Thousands of discarded milk bottle caps find a new purpose with the help of school students and innovations developed at UNSW
Researchers at the Centre for Sustainable Materials Research and Technology (SMaRT) at UNSW, directed by Scientia Professor Veena Sahajwalla, are creating a prosthetic hand from plastic milk bottle caps, collected by school students, in a joint effort to tackle global pollution.
Around 10,000 plastic bottle caps have been purposefully collected by eight school students, as part of an upcycling initiative. This initiative is mainly led by three students and supported by the UNSW Legal Office as a component of its corporate social responsibility.
While most of us would not think twice about binning milk lids, 14-year-old Killara High School student, Julian Crnomarkovic, and his siblings had a better idea. Moved by the need to tackle plastic waste and their passion for robotics, they started researching prosthetics made from recycled plastics. “We were thrilled to learn that plastic milk bottle lids could be used to create prosthetics and to connect with the engineers at UNSW’s SMaRT Centre to help make this a reality,” said Julian.
His family and particularly his youngest sibling, Tomas Crnomarkovic, have helped collect and sort nearly 10,000 bottle caps from cafes across the UNSW Kensington campus, Crows Nest and the Royal North Shore Hospital.
Earlier this month, the schoolchildren visited UNSW to watch researchers at the SMaRT Centre recycle the donated bottle caps into a prosthetic finger and had some fascinating conversations on the effects of plastic waste in the environment.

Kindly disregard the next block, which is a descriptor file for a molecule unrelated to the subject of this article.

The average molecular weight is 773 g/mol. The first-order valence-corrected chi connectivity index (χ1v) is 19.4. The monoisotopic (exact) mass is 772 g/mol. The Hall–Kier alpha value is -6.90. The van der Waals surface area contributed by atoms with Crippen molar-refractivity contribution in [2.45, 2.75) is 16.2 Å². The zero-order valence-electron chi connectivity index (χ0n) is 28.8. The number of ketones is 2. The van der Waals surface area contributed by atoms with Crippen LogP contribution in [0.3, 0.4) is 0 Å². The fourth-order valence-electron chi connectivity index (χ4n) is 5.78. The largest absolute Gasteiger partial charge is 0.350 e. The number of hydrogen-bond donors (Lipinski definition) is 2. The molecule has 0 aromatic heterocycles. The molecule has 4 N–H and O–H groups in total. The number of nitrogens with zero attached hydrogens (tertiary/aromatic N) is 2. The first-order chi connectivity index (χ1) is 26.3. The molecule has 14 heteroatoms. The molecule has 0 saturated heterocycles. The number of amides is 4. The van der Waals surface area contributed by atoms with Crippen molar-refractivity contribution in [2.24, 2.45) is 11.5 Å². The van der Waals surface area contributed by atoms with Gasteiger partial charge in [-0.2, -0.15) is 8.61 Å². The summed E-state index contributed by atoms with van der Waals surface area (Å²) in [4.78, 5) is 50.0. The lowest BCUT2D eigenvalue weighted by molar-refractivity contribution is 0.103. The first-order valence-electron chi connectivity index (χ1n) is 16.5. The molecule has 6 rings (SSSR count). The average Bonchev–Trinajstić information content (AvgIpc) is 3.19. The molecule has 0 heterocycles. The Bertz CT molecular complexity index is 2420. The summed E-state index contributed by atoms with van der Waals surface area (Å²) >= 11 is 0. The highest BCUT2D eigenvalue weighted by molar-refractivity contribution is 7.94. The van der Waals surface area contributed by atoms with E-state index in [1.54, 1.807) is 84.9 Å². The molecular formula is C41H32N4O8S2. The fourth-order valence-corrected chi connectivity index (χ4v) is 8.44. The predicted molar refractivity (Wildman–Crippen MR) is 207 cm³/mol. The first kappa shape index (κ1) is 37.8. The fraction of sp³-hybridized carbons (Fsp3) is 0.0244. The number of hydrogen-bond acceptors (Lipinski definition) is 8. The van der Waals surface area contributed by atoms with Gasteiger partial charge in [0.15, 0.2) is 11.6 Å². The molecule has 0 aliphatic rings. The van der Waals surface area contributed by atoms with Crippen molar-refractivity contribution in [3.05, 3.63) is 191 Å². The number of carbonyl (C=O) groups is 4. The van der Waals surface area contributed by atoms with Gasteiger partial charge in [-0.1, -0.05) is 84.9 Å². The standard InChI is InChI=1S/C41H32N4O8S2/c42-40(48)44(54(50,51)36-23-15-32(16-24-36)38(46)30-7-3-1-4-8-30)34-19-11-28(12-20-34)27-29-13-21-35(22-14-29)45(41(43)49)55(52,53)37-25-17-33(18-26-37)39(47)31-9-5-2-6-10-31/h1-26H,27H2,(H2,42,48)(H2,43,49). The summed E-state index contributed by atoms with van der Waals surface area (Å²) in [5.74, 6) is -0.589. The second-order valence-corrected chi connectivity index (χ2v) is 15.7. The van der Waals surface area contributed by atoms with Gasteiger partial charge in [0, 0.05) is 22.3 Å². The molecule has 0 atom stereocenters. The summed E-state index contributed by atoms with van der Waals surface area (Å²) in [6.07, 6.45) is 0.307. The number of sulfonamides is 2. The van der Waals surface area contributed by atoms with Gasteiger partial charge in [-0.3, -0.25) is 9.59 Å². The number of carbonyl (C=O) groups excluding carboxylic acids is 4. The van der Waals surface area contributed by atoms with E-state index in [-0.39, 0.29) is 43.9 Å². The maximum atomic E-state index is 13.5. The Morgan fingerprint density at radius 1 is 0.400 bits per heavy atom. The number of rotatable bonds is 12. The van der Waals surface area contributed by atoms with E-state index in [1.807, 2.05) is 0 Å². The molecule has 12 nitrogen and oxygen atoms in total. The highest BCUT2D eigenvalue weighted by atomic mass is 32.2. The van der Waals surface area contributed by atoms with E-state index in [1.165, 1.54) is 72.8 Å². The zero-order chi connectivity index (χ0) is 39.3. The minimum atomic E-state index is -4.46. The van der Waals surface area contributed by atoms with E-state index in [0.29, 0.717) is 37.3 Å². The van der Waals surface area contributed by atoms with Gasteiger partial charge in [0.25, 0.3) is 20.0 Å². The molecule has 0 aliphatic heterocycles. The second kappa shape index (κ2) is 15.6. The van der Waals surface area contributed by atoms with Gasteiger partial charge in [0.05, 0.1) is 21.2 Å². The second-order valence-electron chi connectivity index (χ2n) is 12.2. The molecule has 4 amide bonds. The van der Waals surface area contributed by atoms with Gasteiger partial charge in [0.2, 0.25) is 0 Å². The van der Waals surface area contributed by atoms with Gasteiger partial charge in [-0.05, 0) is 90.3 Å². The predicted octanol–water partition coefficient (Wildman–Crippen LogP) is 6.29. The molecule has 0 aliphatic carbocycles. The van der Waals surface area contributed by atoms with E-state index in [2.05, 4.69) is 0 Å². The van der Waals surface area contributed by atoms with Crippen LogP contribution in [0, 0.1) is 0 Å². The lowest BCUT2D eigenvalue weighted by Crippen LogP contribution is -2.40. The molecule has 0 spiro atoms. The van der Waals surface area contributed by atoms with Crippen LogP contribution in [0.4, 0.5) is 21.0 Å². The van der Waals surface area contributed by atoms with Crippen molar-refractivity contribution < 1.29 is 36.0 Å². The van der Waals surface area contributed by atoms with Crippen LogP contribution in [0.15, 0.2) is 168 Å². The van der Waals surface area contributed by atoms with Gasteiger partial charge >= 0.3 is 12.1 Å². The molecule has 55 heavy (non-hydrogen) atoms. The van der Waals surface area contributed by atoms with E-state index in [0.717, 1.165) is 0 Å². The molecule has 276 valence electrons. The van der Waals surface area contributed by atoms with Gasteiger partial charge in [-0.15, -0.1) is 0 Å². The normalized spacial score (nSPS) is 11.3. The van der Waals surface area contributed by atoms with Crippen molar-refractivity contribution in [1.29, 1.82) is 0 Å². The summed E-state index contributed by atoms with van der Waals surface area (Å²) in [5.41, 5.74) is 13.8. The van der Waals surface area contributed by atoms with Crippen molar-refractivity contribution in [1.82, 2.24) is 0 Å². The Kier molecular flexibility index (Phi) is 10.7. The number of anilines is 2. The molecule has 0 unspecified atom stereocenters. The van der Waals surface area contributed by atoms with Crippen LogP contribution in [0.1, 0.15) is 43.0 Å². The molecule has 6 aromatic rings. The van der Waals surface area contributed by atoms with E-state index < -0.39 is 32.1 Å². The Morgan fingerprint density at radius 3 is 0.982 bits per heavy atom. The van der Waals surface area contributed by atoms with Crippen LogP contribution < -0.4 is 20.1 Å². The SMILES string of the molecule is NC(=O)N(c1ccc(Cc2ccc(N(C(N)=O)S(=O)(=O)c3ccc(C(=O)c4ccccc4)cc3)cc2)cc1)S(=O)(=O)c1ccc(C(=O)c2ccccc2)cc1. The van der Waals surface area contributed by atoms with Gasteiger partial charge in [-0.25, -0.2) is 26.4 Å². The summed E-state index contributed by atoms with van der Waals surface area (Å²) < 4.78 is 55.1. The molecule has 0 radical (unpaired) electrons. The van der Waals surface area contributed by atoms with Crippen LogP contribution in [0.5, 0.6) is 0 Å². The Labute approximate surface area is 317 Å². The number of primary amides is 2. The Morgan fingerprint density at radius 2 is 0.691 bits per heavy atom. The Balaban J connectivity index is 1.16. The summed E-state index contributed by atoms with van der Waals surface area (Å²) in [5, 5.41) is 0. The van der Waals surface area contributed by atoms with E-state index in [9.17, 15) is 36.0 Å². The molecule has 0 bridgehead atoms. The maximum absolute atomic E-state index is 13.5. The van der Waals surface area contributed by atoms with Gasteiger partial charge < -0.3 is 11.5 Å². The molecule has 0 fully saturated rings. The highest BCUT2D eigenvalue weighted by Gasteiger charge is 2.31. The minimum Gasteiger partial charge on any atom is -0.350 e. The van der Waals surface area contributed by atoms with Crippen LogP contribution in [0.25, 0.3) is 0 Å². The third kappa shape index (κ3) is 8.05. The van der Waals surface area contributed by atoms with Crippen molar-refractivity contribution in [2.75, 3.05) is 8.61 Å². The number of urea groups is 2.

“These children are the drivers of the future and it’s impressive to see their commitment. It is important that they learn valuable lessons about sustainability and recognise how they can be part of the solution,” said Mr Keith Monaghan, Senior Microfactory Engineer at the SMaRT Centre.
Studies predict that global plastic production is set to increase by 40% in the next few years. This overwhelming increase in single-use plastics comes with high environmental cost, with the UN estimating that nearly 13 million tonnes of plastic leaks into the ocean every year. “Most people don’t know what to do with plastic waste. We want to show that upcycling of recycled plastics into prosthesis can be a useful way to tackle the plastic problem,” Mr Anirban Ghose, Microfactory Engineer at the SMaRT Centre, observed.
The bottle caps were shredded and converted into filaments and fed through a 3D printer to create the prosthetic hand — starting with a finger — using a 3D printing blueprint. The children were very involved in the exercise and helped choose the design and pattern of the hand. Later, they toured the facilities at the SMaRT Centre and wrapped up the day with a visit to Smartie the robot, where they all participated in helping program the robot to sort e-waste.
Fourteen-year-old Solomon Khoury found the visit quite informative. “It was great to learn about such innovative technology and the process it takes to create these amazing things,” he reflected.
“Working with the team at the SMaRT Centre has been a fantastic experience. This project is the perfect way to teach the children about the importance of helping the less fortunate and inspire them to make a difference to the environment,” said Ms Marina Yastreboff, UNSW Legal Counsel and passionate sustainability advocate. “We would like to thank the SMaRT Centre team — Veena Sahajwalla, Keith Monaghan, Anirban Ghose, Md. Shahruk Nur-A-Tomal and Clay Zhou — and all the cafes that contributed bottle caps to our initiative: Coffee Cart, Penny Lane, Little Marionette, Biblio and Stellini on campus; Hudson Coffee and Zouki at the Royal North Shore Hospital; and Coco Cabano, Turka, Oliver Brown & Jack & Co. in Crows Nest.”
The group hopes to finish creating the prosthetic hand over the next few weeks to establish a community chapter of e-NABLE at UNSW. If you would like to become involved, please register your interest here or scan the QR code.